Tuesday, January 16, 2007

Crowds

Jeff posted last month about The Wisdom of Crowds, which got me thinking about what might happen if "leaders" act more as aggregators than as traditional "buck stops here" sorts of directors. The idea, as I understand it (cause, I'll be honest: I haven't read the book yet), is that the increased diversity of information that arrives via networks of "crowds" yields to better decisions. What's needed is not someone who tries to distill everything into some "consensus," but to make the information available, in all its thrilling messiness.

So maybe you've already heard about the research reported yesterday by a Washington Post columnist, featured on NPR? That part of the value of workplace diversity isn't just that you get new information: it's that the very makeup of the crowd (if you will) causes everyone to think differently and to be more creative:
"It is not just the minority group members who are responsible for the diversity -- something happens to all the members in a group when the group is diverse," [Tufts University psychologist Sam Sommers] said. "White people behave differently and have different cognitive tendencies in a diverse setting than in a homogenous setting."

This really got Steve Inskeep of Morning Edition all worked up. What? he cried. Give me an example. There were a couple of examples. Here's one:

Sommers asked all-white and diverse groups to read short passages and then asked them to answer SAT-style questions about the passages. When the topics touched on race -- affirmative action, for example -- whites who were part of diverse groups answered more questions correctly than people in all-white groups.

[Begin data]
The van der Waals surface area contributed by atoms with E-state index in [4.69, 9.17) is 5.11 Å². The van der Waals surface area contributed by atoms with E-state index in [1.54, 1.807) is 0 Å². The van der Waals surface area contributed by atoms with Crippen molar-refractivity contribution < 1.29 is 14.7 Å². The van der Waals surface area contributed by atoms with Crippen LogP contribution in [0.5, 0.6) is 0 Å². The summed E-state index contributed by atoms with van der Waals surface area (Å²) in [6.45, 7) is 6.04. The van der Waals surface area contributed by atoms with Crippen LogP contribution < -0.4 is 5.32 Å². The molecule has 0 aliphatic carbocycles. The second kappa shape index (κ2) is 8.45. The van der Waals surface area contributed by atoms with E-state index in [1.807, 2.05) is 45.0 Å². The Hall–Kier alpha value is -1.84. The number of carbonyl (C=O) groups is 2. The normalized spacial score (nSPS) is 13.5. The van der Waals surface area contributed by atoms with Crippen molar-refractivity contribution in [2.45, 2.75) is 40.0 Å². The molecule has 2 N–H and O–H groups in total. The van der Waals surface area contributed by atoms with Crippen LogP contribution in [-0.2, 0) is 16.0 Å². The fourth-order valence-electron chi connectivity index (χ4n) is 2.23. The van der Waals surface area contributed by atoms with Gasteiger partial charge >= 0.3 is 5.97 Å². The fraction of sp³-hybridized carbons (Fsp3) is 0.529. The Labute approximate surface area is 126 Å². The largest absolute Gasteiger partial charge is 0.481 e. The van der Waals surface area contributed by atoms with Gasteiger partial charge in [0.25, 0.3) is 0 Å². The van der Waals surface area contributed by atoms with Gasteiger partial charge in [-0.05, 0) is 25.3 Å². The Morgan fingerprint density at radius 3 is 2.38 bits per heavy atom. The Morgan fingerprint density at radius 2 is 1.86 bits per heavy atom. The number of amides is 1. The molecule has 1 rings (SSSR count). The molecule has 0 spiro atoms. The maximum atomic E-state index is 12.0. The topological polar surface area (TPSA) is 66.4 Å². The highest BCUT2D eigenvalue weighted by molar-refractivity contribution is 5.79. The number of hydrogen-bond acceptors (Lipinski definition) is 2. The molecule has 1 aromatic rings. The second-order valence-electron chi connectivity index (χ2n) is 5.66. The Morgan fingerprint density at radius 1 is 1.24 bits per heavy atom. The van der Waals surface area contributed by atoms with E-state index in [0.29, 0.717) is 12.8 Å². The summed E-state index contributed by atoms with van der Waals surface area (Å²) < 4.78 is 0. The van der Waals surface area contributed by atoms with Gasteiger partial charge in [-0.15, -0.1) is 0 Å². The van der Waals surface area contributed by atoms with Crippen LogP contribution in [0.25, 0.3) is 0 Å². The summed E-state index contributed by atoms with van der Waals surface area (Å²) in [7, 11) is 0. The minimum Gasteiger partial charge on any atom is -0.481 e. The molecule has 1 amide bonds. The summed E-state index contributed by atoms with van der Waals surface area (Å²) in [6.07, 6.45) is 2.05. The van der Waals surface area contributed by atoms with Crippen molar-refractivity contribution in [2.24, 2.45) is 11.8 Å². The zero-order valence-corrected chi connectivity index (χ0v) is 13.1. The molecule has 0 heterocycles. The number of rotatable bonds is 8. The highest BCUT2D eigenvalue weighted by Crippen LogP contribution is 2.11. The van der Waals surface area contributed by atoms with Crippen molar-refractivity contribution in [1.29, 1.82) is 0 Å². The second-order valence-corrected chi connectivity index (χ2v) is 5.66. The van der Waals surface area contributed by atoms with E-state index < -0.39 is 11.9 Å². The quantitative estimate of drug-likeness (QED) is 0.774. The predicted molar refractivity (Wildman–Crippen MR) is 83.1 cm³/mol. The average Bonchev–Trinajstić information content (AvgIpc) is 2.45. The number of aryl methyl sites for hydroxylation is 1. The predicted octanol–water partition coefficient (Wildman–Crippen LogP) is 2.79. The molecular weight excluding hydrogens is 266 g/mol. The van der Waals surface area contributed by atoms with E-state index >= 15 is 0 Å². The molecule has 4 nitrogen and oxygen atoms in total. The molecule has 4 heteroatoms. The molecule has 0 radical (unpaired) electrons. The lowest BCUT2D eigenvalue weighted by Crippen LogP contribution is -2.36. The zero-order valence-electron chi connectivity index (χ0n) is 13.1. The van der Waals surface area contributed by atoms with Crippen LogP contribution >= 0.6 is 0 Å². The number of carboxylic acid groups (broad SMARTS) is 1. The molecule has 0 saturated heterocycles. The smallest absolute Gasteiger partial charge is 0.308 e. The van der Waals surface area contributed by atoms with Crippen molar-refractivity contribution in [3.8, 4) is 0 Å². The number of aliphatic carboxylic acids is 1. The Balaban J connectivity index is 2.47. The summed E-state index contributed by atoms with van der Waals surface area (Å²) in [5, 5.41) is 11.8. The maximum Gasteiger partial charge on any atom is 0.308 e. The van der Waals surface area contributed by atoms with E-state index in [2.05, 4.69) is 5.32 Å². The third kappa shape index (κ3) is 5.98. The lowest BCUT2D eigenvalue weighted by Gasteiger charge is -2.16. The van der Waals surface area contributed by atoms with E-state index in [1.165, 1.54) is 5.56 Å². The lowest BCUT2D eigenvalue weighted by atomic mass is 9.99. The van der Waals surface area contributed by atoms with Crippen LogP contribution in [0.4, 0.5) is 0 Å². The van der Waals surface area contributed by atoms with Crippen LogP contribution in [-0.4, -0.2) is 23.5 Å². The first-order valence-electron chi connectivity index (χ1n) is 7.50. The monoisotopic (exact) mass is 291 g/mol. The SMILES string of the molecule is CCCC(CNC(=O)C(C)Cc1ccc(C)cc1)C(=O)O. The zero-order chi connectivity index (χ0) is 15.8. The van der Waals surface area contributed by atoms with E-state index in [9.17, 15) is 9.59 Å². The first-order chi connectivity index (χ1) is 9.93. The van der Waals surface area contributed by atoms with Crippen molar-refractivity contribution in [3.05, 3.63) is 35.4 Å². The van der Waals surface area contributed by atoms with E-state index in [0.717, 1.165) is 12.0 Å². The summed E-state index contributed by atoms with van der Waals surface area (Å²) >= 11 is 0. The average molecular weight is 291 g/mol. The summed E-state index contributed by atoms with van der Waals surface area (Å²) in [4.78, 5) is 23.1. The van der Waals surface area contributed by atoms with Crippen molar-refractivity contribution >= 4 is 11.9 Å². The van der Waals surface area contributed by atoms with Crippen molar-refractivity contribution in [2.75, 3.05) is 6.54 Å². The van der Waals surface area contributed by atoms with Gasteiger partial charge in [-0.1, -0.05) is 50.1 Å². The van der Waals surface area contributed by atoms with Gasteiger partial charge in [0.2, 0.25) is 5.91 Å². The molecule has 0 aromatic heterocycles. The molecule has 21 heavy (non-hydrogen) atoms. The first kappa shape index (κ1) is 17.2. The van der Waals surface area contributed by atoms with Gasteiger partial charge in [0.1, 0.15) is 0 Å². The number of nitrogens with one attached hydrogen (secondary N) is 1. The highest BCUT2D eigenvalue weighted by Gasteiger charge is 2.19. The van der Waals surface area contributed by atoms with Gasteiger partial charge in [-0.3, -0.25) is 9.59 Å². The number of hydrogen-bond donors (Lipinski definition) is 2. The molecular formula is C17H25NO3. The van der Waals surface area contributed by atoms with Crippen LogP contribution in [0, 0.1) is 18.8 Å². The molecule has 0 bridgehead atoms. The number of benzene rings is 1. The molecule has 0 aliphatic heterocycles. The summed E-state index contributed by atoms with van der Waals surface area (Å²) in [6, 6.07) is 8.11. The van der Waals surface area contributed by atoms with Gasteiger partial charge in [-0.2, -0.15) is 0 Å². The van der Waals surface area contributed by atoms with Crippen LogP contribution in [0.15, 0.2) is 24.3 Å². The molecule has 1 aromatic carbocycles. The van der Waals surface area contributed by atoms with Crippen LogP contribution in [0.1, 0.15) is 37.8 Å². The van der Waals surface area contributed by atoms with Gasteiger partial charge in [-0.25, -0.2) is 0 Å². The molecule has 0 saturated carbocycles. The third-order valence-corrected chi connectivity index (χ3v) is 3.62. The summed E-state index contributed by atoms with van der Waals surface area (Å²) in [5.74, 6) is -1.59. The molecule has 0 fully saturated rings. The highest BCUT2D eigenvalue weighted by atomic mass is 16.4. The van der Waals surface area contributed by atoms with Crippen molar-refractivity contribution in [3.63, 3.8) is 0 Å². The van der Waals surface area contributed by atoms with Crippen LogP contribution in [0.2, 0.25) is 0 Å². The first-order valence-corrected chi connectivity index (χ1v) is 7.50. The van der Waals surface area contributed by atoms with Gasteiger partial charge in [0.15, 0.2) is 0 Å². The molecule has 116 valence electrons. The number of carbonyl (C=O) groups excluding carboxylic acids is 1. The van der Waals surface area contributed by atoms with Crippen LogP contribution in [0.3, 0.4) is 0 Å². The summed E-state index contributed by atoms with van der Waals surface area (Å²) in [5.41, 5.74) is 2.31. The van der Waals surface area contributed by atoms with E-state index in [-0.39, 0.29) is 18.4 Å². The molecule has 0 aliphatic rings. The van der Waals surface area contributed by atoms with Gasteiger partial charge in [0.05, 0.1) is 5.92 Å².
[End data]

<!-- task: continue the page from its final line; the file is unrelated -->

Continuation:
Again, the groups had no verbal interaction before answering the questions, so it wasn't that people of color raised issues that prompted whites to remember the material more clearly. Rather, the mere act of sitting around a table with a diverse group of people seemed to improve the performance of white participants.

Interesting, huh? That crowd logic can infect people, can make people smarter, just by virtue of the crowd being more diverse. This makes total sense to me, and it's why it's much more fun to be in a diverse (diverse in all kinds of ways) department, for example, than a homogeneous one. Just being in a certain environment pushes your thinking. Or doesn't. Depends on the environment, how rich it is.

1 comment:

jeff said...

The other main point to Surowiecki's claim is not just having diverse groups (a fireman, a stockbroker, a lawyer, a barber) but that you have intelligent diverse groups. That point differentiates the wisdom of crowds from mob rule. The crowd is drawing on some form(s) of cultural capital and information, not at straws.

I agree w/how you read it along racial lines (and we should add gender, too). My interests in the book (and other "information" books that seem to be coming out these days) is its relationship to writing and to WPA work where my experience has been that decision making is left to one or two people, and not some kind of metaphoric crowd. That crowd could be a team of people (which it should be) as well as an openness to bring in other "diverse" ideas (from other areas of study).

You should pick the book up. It's a pretty quick read.